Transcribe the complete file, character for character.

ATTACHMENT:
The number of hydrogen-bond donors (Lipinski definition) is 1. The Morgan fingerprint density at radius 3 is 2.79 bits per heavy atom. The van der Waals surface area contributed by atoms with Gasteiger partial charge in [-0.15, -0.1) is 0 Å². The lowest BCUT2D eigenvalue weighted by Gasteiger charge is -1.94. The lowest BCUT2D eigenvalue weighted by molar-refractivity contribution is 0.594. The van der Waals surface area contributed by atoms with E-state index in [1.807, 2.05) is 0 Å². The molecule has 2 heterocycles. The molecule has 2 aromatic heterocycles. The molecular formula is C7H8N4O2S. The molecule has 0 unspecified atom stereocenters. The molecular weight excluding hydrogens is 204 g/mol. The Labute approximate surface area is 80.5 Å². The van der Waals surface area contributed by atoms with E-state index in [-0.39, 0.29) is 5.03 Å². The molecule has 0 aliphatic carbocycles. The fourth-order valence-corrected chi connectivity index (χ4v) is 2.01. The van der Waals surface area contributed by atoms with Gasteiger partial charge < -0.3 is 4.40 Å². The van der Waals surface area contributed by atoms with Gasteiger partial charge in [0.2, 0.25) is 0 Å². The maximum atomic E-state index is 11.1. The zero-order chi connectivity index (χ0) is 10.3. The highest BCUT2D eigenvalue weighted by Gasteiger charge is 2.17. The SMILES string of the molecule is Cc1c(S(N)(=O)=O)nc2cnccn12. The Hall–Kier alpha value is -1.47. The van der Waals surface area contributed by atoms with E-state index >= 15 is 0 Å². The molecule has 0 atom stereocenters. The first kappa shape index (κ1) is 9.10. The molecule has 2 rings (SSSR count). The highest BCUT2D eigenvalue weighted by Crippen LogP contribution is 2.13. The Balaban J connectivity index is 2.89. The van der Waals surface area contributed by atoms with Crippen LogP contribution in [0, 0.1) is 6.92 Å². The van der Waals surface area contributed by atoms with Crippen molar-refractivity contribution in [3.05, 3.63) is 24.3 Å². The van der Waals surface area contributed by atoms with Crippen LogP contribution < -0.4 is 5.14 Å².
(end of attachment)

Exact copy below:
The number of hydrogen-bond donors (Lipinski definition) is 1. The Morgan fingerprint density at radius 3 is 2.79 bits per heavy atom. The van der Waals surface area contributed by atoms with Gasteiger partial charge in [-0.15, -0.1) is 0 Å². The lowest BCUT2D eigenvalue weighted by Gasteiger charge is -1.94. The lowest BCUT2D eigenvalue weighted by molar-refractivity contribution is 0.594. The van der Waals surface area contributed by atoms with E-state index in [1.807, 2.05) is 0 Å². The molecule has 2 heterocycles. The molecule has 2 aromatic heterocycles. The molecular formula is C7H8N4O2S. The molecule has 0 unspecified atom stereocenters. The molecular weight excluding hydrogens is 204 g/mol. The Labute approximate surface area is 80.5 Å². The van der Waals surface area contributed by atoms with E-state index in [-0.39, 0.29) is 5.03 Å². The molecule has 0 aliphatic carbocycles. The fourth-order valence-corrected chi connectivity index (χ4v) is 2.01. The van der Waals surface area contributed by atoms with Gasteiger partial charge < -0.3 is 4.40 Å². The van der Waals surface area contributed by atoms with Gasteiger partial charge in [0.2, 0.25) is 0 Å². The maximum atomic E-state index is 11.1. The zero-order chi connectivity index (χ0) is 10.3. The highest BCUT2D eigenvalue weighted by Gasteiger charge is 2.17. The SMILES string of the molecule is Cc1c(S(N)(=O)=O)nc2cnccn12. The Hall–Kier alpha value is -1.47. The van der Waals surface area contributed by atoms with E-state index >= 15 is 0 Å². The molecule has 0 atom stereocenters. The first kappa shape index (κ1) is 9.10. The molecule has 2 rings (SSSR count). The highest BCUT2D eigenvalue weighted by Crippen LogP contribution is 2.13. The Balaban J connectivity index is 2.89. The van der Waals surface area contributed by atoms with Crippen LogP contribution in [0, 0.1) is 6.92 Å². The van der Waals surface area contributed by atoms with Crippen molar-refractivity contribution in [3.05, 3.63) is 24.3 Å². The van der Waals surface area contributed by atoms with Crippen LogP contribution < -0.4 is 5.14 Å².